End of an Era: The Demise of American Caramel Company and Their Final Set
The American Caramel Company released some of the most recognizable early caramel cards ever produced. The company enjoyed a run that spanned 20 years over three different decades.
The American Caramel Company has close ties to another famous candy company — Hershey. The American Caramel Company was created in the late 19th century and based in York, PA. Meanwhile, Milton Hershey had created the rival Lancaster Caramel Company, incorporating that business in 1894. His Hershey Chocolate Company was actually a subsidiary of the Lancaster Caramel Company and Milton sold that business (Lancaster Caramel Company) to the American Caramel Company in 1900 for $1 million. However, he kept the Hershey Chocolate Company as he expected it to be lucrative. Good move.
While Hershey would go on to thrive in the chocolate business, American Caramel ruled caramels, selling the bulk of all caramel in the country with the acquisition of the Lancaster Caramel Company. While American Caramel’s headquarters was in York, they had other plants in Lancaster and Philadelphia. As this site notes, American Caramel’s York plant was one of the largest factories in the area. Wikipedia has an overview of the entities and their interconnections here.
The company’s first set was issued in 1908 — the set we know today as E91A. But American Caramel would keep issuing sets and evolve over the years. That included even issuing cards during World War I and they were among the few companies to do that as card collecting largely slowed down.
Their first cards were small rectangular cards using color lithographic images. But as collecting moved into the 1920s, the look of cards changed to larger cards with real black and white photography instead. Business must have been quite good for the company as they were issuing several sets all around the same time. In 1921-22, the company produced E120, E121, and E122 sets. But following that, the company took a five-year hiatus and returned to produce a final set in 1927 known today as E126.
Of the company’s later sets using black and white imagery, E126 is possibly the least collected — either that or the tough E122 issue. The cards look similar to the E120-E122 offerings but certainly are distinctive at the same time. They are the only one of those cards to include a number printed on the front. Most of the pictures are black and white action shots.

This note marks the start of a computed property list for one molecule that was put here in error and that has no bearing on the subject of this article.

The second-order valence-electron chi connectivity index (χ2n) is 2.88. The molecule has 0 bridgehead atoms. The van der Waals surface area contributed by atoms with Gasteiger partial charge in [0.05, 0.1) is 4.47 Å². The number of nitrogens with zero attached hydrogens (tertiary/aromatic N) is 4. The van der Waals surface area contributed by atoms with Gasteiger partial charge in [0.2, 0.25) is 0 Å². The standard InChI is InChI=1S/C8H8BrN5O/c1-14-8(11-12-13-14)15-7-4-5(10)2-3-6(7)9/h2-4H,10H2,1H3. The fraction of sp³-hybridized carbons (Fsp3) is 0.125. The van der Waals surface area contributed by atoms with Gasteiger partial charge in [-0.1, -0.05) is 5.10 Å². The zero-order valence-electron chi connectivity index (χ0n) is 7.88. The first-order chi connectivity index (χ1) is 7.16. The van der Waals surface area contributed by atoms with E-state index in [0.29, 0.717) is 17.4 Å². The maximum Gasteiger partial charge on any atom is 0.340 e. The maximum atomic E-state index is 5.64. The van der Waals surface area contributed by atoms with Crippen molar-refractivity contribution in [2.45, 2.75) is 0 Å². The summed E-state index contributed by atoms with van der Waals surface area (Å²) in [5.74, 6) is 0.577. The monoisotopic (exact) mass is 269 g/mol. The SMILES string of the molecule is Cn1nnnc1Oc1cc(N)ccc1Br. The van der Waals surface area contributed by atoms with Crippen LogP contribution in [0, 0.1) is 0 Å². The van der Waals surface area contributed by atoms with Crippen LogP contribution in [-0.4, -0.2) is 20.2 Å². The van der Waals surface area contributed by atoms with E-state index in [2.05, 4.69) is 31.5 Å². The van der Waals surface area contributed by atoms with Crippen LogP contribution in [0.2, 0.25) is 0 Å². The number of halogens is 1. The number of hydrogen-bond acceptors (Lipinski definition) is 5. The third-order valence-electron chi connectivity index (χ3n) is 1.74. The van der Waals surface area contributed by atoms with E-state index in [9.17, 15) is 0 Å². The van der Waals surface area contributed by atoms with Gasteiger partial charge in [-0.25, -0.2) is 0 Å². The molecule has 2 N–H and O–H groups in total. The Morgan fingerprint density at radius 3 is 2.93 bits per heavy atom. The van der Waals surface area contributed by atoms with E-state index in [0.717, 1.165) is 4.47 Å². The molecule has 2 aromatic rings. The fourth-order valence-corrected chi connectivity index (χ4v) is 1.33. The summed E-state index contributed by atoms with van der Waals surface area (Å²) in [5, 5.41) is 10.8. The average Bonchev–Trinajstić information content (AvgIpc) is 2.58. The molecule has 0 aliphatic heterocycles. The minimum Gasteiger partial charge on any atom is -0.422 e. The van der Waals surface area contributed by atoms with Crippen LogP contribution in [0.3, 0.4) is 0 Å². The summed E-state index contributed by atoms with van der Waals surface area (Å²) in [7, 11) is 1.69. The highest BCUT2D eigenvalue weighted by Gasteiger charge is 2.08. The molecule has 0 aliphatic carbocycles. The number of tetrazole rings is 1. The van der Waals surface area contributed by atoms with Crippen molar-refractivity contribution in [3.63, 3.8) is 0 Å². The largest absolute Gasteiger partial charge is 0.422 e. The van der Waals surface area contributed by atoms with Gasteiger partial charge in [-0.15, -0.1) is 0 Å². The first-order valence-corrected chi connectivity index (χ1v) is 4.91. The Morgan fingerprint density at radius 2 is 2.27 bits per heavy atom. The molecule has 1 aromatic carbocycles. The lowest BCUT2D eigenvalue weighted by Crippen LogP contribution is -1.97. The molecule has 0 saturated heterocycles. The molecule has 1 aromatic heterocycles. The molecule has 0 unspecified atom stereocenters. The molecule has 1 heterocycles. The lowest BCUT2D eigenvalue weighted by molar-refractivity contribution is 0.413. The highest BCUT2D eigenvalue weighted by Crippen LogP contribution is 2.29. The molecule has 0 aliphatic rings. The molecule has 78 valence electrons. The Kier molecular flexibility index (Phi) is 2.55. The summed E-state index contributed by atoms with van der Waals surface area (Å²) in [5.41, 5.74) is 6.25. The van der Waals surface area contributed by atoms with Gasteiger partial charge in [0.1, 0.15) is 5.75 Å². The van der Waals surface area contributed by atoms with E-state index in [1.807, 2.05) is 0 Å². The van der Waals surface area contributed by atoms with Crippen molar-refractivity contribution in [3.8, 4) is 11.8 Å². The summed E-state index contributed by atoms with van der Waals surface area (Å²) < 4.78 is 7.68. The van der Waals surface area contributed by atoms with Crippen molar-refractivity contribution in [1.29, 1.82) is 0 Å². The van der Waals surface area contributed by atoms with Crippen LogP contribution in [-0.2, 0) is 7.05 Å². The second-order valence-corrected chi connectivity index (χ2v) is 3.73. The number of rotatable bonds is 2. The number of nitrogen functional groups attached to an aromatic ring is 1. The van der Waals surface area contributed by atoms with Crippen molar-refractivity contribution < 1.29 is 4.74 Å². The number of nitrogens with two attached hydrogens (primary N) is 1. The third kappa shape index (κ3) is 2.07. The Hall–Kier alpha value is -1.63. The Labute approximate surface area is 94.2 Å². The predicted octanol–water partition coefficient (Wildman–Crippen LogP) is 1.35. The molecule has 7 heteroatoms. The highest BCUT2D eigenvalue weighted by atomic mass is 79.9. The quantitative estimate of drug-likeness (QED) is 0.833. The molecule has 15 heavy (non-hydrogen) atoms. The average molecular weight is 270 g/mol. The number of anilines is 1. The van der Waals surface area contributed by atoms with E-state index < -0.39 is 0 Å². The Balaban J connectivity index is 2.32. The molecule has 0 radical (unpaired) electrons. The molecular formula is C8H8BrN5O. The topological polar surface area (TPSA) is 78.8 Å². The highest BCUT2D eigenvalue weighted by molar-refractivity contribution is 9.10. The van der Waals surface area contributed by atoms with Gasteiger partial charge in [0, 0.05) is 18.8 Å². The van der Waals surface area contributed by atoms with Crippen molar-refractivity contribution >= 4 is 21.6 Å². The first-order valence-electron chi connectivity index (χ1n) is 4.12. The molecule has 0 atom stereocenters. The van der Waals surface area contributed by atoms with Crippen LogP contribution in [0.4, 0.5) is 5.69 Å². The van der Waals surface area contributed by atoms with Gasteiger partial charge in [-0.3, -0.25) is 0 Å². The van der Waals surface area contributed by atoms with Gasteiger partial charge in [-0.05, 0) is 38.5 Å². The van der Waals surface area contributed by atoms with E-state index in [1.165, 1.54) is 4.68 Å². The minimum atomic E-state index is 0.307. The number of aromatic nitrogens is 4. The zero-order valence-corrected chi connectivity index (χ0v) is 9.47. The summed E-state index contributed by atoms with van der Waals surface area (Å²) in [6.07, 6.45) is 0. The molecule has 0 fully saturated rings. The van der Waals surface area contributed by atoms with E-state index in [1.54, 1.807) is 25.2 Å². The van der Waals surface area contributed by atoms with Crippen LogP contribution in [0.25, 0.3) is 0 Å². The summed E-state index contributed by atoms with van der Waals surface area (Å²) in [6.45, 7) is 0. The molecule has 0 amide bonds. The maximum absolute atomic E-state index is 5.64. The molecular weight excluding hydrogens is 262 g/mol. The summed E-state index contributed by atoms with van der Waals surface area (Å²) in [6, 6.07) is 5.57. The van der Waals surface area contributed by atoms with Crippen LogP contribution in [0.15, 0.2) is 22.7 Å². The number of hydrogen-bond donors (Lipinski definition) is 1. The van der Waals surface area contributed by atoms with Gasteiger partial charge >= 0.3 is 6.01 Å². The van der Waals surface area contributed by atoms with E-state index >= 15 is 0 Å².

The final 1927 set contained 60 cards and, as previous American Caramel sets did, included some of the biggest names in baseball. Found in the set are the likes of Babe Ruth, Walter Johnson, and Ty Cobb, along with a slew of other Hall of Famers.
The Babe Ruth card is one of the more unique Ruth issues you’ll see in a major set. The backdrop is a large up close shot of Ruth and in the foreground, there’s a smaller image of him wielding a bat. Ruth is the only player in the set to get that treatment as all other cards feature a simple picture of the subject.
Like other American Caramel sets that came later, the company also offered an album to hold the cards. For fifteen cents, a collector could have an album sent via the mail.
The cards had become so popular with collectors and had lasted over a span of so many years. So why did they end? Well, by 1927, the year this final issue was created, American Caramel was apparently not doing well as a business. By the end of 1928 they had shut down their plant. The company was said to be faltering and was bankrupt shortly after.
History tells us, too, that far fewer of the cards had been printed than in earlier years. We know that by population reports by grading companies. For example, PSA has graded nearly 10,000 of American Caramel’s 1921-22 cards (the E120, E121, and E122 sets) but has graded fewer than 400 of the E126 cards. The E126 set is not quite as rare as their E122 offering but again, keep in mind that E120, E121, and E122 were all printed around the same time. And in that time, American Caramel printed a ton of cards overall. The population reports show us that American Caramel was printing far fewer cards by 1927 than they were in the early 1920s when business was better.
It was a long fall back to earth after so many years of success and Hershey’s assertion that the country would be more interested in chocolate than caramel proved correct.
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